The secret to communicating with your kids

The-secret-to-communicating-with-your-kids

How many of these phrases sound familiar?

“I heard you the first time!”

“Alright, alright. Keep your hair on…”

“Okay, okay—I said I'm coming!”

“Wait a minute!”

“But mum…”

*Enormous tantrum*

When do you hear these phrases the most? When you're trying to get the kids out the door to school? When you've asked the kids to clean up their room? When you want them to put down their device ready for dinner?

These moments can be enormously frustrating and stressful. It's like our children work on their own time schedule—a schedule that works exactly 13 minutes and 34 seconds slower than ours. Of course, their schedules switch to working 3 hours ahead of ours when it comes to taking them out for a treat or putting on an anime DVD!

I've got to tell you, there are some days when I get so sick and tired of my children just not doing what I ask them when I ask them to do.

But let's flip the tables for a moment.

What do you say when you are happily pottering around the house, baggy track-pants and crazy hair and your partner tells you that he needs a to be dropped at the train station—NOW!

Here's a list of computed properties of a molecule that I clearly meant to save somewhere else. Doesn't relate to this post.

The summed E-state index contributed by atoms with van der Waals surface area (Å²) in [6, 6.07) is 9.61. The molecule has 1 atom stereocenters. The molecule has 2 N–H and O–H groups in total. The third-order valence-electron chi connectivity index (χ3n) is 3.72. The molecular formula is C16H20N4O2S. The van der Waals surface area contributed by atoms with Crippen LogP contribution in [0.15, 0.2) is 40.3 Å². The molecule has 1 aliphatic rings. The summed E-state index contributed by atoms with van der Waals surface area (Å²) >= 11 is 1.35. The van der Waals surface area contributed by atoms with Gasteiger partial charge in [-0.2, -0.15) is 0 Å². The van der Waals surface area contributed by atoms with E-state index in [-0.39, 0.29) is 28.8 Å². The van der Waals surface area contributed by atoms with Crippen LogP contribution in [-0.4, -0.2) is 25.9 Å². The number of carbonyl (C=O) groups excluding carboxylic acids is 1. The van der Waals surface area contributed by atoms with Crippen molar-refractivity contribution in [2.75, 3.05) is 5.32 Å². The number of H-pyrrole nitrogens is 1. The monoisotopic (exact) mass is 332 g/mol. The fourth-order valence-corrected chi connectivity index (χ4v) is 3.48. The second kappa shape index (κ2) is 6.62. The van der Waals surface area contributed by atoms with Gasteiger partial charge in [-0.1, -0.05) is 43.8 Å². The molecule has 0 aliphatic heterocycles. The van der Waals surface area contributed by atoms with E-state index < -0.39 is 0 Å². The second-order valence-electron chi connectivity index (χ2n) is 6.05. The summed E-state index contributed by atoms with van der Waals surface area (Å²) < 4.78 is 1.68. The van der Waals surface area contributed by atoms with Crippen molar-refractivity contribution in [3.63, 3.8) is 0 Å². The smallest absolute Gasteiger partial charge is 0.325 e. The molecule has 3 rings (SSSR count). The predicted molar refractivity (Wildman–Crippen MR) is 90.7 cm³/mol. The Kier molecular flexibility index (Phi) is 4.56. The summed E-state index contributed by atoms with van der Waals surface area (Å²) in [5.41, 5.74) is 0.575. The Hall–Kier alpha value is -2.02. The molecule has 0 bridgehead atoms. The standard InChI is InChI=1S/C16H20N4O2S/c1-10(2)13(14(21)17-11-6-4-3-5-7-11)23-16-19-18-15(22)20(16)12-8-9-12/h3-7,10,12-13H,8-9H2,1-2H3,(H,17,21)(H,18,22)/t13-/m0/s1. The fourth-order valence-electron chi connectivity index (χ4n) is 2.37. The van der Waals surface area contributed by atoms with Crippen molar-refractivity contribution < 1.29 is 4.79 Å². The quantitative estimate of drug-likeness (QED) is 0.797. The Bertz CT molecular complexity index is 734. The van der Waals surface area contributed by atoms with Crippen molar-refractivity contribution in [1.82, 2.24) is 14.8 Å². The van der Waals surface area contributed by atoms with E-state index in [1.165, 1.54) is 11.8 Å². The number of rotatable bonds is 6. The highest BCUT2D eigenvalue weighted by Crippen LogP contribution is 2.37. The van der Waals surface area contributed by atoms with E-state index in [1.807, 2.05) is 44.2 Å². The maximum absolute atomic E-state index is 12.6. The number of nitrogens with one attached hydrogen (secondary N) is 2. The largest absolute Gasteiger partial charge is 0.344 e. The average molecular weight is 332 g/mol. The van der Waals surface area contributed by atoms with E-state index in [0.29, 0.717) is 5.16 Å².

Or what about when you are the in the middle of typing a delicate work email and one of your kids start to nag you about making pancakes for their morning tea?

It's not always easy to be calm and courteous is it?

If only my partner had given me a thirty minute warning that they would need a lift.

If only my child had known how stressed I was about getting that email right.

Believe it or not, kids feel like this all the time.

“If only my mum knew that this TV show would be finished in two minutes,” they think.
“If only my dad knew that I didn't hear him when he said we would be going out soon,”
“If only my parents knew that I feel really tired and don't have the energy to clean my room tonight.”

However, our children don't articulate themselves in the way we would like—or perhaps we don't always listen when they try to tell us how they are feeling. So, we end up getting angry responses like “Okay, okay!” “I told you I'm coming” and *enormous tantrum*.

Our households could be much calmer, peaceful places if we just got alongside our kids and let them know what we need them to do ahead of time. What if we tried:

“At the end of your TV show, could you please go and clean up your room?”
“Just to let you know, later this morning we are going to be going out to the shops, so you need to start finishing up your game, okay?”
“I really want you to be on time for school today. Do you think you could go and get your shoes on? Then you can play your game in the car on the way to school.”